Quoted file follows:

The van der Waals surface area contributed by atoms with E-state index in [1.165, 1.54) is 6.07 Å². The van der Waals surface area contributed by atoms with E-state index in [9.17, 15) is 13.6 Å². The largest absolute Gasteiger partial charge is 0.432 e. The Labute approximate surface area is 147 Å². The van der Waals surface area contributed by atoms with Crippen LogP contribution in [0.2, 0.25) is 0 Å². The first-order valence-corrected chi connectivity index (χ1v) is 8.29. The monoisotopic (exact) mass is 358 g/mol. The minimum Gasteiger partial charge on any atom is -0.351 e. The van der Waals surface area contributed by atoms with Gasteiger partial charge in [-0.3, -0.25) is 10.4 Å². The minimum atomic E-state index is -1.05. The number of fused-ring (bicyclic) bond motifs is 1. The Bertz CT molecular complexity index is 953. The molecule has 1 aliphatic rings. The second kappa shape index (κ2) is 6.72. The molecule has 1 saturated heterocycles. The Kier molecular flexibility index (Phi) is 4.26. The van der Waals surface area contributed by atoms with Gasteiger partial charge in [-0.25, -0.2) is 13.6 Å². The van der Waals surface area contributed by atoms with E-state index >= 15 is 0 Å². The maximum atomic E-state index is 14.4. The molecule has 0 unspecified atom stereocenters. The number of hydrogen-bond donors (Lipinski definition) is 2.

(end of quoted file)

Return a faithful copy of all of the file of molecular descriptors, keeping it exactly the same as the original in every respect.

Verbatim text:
The van der Waals surface area contributed by atoms with E-state index in [1.165, 1.54) is 6.07 Å². The van der Waals surface area contributed by atoms with E-state index in [9.17, 15) is 13.6 Å². The largest absolute Gasteiger partial charge is 0.432 e. The Labute approximate surface area is 147 Å². The van der Waals surface area contributed by atoms with Crippen LogP contribution in [0.2, 0.25) is 0 Å². The first-order valence-corrected chi connectivity index (χ1v) is 8.29. The monoisotopic (exact) mass is 358 g/mol. The minimum Gasteiger partial charge on any atom is -0.351 e. The van der Waals surface area contributed by atoms with Gasteiger partial charge in [-0.3, -0.25) is 10.4 Å². The minimum atomic E-state index is -1.05. The number of fused-ring (bicyclic) bond motifs is 1. The Bertz CT molecular complexity index is 953. The molecule has 1 aliphatic rings. The second kappa shape index (κ2) is 6.72. The molecule has 1 saturated heterocycles. The Kier molecular flexibility index (Phi) is 4.26. The van der Waals surface area contributed by atoms with Gasteiger partial charge in [-0.25, -0.2) is 13.6 Å². The van der Waals surface area contributed by atoms with E-state index >= 15 is 0 Å². The maximum atomic E-state index is 14.4. The molecule has 0 unspecified atom stereocenters. The number of hydrogen-bond donors (Lipinski definition) is 2.